Is Initial D Anime Worth Watching? – Hey guys!. In this post, I’ll be discussing Is Initial D Anime Worth Watching? Have you ever performed a task you hate so frequently that you began to develop muscle memory which allowed you to finish much quicker? To others you may appear talented, but internally you just want to get it over with sooner so that you can go do something else.
This is the story of Takumi Fujiwara, tofu delivery driver since the age of 13. Every morning at around 4am Takumi wakes up to drive tofu up a mountain and back down before school or work. I appreciated Takumi’s humble origins in the same way I appreciated Ippo’s fisherman muscles and Hajime no Ippo. It teaches us that our skills and experiences are valuable and useful in more ways than we understand.
Ippo had us trainers and Takumi has his father Bunta, who’s actually my favorite character in Initial D. He used to do all of the deliveries himself and is a total badass behind the wheel. I appreciated his wu-wei like methods of parenting where he subtly guides Takumi with new challenges and hints but he never imposes himself upon him.
He has the confidence that Takumi will grow from his experiences regardless if he fails or succeeds. Takumi is the furthest thing from a gearhead while his racer friends from work seem to endlessly go on about car specs he’s totally uninterested. Nothing about cars excites him because mentally they’re associated with a job that he never asked for.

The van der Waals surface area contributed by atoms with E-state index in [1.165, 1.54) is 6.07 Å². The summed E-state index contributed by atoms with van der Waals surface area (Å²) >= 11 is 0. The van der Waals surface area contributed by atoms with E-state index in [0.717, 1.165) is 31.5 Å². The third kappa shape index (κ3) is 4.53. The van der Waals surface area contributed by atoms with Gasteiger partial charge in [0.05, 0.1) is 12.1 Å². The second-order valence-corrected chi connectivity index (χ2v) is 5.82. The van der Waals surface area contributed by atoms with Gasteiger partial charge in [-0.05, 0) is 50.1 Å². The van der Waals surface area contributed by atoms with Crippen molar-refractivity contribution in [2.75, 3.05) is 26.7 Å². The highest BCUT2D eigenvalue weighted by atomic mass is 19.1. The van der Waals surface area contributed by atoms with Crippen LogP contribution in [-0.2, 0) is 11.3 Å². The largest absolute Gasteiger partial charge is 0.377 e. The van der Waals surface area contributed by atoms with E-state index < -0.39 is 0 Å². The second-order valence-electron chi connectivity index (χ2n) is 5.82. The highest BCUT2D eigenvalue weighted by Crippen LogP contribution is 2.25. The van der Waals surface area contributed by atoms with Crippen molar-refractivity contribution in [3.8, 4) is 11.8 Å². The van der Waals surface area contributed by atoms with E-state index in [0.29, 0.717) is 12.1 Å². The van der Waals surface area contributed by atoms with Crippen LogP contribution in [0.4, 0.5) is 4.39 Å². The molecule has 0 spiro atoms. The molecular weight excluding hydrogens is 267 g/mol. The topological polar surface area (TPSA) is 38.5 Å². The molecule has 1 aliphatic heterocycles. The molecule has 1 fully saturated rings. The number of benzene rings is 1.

As the story unfolds, out-of-town racers threaten the reputation of Akina drivers causing the local team to hunt down rumors of a ghost who drives Akina at breakneck speeds. Much to their surprise, this ghost is none other than their friend Takumi Fujiwara, who’s been illegally driving for longer than all of the other racers.
Takumi gradually builds a reputation for himself as being the young dude who’s capable of dusting the most powerful cars behind the wheel of a 1983 Corolla, all while showcasing maneuvers only a reckless idiot would attempt, such as hooking his front wheel into the ditch in order to negate centrifugal force around corners.
While moves like this may appear to be reckless, Takumi has mastered every inch of Akina pass due to it being the main road that he’s driven on. One tofu delivery per day over five years means he’s driven the road at least 3650 times. Not only does that mean he’s incredibly efficient at getting from point a to point b, but he also finds it mind-numbingly boring.
Racing aside I appreciated the fact that Initial D just isn’t about cars or racing because I really don’t care about either. Thankfully, there’s a fair bit of screen time devoted to developing Takumi’s personal life as well as several side characters. Without going into detail their personal lives are filled with friendly bonding relationships and betrayal which keeps you interested as the story advances.